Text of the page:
Justice Walter Snow Burges (1808-1892) was a native of Rochester, Massachusetts. His uncle, Congressman Tristam Burges, a former chief justice, oriented Walter toward Rhode Island and Brown University, where Tristam was a professor of oratory.
Walter Burges graduated from Brown with honors in 1831, and then taught school for four years while studying law. He was admitted to the Rhode Island bar in 1835 and soon became prominent in his new profession. In 1836 he married Eleanor, daughter of former U.S. Senator and chief justice James Burrill, Jr. She bore him three children.
During the Dorr Rebellion Burges became a close associate of Thomas Wilson
Dorr, both of whom had Whig party affiliations in the 1830s. His career subsequent to the rebellion is most interesting. Burges became federal district attorney for Rhode Island under Democratic president James K. Polk (1845-1849), served in both houses of the General Assembly, won election as state attorney general from 1851 to1854 and again from 1860 to1863.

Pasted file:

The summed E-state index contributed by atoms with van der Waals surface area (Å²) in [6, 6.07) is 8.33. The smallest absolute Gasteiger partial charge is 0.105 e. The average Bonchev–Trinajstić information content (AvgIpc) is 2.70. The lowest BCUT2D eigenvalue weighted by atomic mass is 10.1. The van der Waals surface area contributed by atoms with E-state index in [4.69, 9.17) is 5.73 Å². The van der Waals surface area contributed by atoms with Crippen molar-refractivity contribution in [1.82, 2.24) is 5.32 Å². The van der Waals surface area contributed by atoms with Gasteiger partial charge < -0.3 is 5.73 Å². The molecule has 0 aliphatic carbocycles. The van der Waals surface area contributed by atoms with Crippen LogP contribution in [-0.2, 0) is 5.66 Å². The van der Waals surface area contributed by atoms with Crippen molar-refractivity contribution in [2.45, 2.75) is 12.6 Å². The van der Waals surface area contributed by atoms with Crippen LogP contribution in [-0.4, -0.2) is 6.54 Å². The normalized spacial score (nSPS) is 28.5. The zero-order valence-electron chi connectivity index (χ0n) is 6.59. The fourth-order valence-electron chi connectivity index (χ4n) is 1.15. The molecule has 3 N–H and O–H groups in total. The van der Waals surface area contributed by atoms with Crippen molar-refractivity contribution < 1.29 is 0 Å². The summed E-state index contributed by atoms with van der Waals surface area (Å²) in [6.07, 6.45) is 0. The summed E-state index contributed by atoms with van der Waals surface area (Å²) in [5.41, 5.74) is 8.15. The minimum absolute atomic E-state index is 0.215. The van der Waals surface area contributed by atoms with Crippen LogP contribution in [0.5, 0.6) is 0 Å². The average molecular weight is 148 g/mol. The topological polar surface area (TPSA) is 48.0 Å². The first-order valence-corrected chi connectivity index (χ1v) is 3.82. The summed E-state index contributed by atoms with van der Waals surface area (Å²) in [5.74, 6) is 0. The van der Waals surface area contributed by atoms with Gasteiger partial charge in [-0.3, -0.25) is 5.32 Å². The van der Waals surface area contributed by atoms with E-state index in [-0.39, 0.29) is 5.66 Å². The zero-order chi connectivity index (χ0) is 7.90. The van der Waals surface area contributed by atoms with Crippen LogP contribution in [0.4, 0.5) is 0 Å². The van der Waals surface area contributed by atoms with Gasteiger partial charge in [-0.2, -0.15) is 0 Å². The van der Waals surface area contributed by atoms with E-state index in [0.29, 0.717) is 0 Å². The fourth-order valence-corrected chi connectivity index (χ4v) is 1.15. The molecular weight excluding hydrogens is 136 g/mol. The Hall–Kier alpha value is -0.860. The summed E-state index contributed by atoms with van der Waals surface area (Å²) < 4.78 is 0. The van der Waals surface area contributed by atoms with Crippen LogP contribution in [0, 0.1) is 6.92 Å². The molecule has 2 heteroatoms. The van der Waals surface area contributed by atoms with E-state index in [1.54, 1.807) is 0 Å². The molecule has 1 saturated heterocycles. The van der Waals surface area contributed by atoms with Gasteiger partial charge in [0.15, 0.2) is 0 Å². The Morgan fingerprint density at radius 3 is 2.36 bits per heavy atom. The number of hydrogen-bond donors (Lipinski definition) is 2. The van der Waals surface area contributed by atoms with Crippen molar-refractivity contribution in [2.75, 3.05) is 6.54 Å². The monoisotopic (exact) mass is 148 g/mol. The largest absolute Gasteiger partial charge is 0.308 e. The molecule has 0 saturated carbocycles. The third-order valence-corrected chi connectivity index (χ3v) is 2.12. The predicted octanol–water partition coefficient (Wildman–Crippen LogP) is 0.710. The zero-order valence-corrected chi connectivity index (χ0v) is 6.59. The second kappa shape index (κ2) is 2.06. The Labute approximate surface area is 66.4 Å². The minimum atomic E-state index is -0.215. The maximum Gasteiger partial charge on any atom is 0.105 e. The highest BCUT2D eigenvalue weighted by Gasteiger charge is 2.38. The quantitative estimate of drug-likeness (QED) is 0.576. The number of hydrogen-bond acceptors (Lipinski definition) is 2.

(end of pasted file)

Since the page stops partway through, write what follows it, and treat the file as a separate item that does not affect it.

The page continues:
Burges capped his distinguished legal career when he was selected by a Republican-controlled General Assembly to be an associate justice of the Rhode Island Supreme Court, a post he held from 1868 to1881. It was to Burges that Dorr left his voluminous papers and correspondence, detailing the course of constitutional reform in Rhode Island during the 1830s and 1840s. Burges entrusted these manuscripts to historian Sidney Rider, who eventually donated them to Brown University.
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